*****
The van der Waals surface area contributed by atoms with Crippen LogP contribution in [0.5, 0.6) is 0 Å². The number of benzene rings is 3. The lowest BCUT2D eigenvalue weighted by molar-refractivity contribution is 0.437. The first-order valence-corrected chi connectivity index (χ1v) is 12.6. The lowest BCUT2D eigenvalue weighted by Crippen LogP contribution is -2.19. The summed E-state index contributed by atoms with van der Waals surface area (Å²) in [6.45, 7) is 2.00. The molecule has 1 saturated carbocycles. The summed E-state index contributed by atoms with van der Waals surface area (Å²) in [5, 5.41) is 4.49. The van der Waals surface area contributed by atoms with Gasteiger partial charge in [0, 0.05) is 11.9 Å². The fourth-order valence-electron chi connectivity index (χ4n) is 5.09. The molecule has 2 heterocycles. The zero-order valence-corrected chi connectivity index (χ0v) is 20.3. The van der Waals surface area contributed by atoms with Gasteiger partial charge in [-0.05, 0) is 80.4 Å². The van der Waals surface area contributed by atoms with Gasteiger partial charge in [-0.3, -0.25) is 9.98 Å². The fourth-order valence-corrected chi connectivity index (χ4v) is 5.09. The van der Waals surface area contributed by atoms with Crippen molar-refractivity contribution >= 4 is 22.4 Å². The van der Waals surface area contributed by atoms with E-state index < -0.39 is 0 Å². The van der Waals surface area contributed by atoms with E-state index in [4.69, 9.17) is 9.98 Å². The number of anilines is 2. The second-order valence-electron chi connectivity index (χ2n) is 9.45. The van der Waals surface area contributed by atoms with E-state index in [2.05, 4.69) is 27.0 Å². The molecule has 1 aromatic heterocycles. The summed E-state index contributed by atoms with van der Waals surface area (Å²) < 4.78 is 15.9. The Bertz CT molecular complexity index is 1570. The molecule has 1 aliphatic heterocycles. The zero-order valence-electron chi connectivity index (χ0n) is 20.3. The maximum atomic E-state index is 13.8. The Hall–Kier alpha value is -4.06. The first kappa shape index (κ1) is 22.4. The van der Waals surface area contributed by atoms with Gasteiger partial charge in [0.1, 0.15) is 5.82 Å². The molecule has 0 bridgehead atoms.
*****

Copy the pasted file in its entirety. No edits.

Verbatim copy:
The van der Waals surface area contributed by atoms with Crippen LogP contribution in [0.5, 0.6) is 0 Å². The number of benzene rings is 3. The lowest BCUT2D eigenvalue weighted by molar-refractivity contribution is 0.437. The first-order valence-corrected chi connectivity index (χ1v) is 12.6. The lowest BCUT2D eigenvalue weighted by Crippen LogP contribution is -2.19. The summed E-state index contributed by atoms with van der Waals surface area (Å²) in [6.45, 7) is 2.00. The molecule has 1 saturated carbocycles. The summed E-state index contributed by atoms with van der Waals surface area (Å²) in [5, 5.41) is 4.49. The van der Waals surface area contributed by atoms with Gasteiger partial charge in [0, 0.05) is 11.9 Å². The fourth-order valence-electron chi connectivity index (χ4n) is 5.09. The molecule has 2 heterocycles. The zero-order valence-corrected chi connectivity index (χ0v) is 20.3. The van der Waals surface area contributed by atoms with Gasteiger partial charge in [-0.05, 0) is 80.4 Å². The van der Waals surface area contributed by atoms with Gasteiger partial charge in [-0.3, -0.25) is 9.98 Å². The fourth-order valence-corrected chi connectivity index (χ4v) is 5.09. The van der Waals surface area contributed by atoms with Crippen molar-refractivity contribution >= 4 is 22.4 Å². The van der Waals surface area contributed by atoms with E-state index < -0.39 is 0 Å². The van der Waals surface area contributed by atoms with E-state index in [4.69, 9.17) is 9.98 Å². The number of anilines is 2. The second-order valence-electron chi connectivity index (χ2n) is 9.45. The van der Waals surface area contributed by atoms with E-state index in [2.05, 4.69) is 27.0 Å². The molecule has 1 aromatic heterocycles. The summed E-state index contributed by atoms with van der Waals surface area (Å²) < 4.78 is 15.9. The Bertz CT molecular complexity index is 1570. The molecule has 1 aliphatic heterocycles. The zero-order valence-electron chi connectivity index (χ0n) is 20.3. The maximum atomic E-state index is 13.8. The Hall–Kier alpha value is -4.06. The first kappa shape index (κ1) is 22.4. The van der Waals surface area contributed by atoms with Gasteiger partial charge in [0.1, 0.15) is 5.82 Å². The molecule has 0 bridgehead atoms.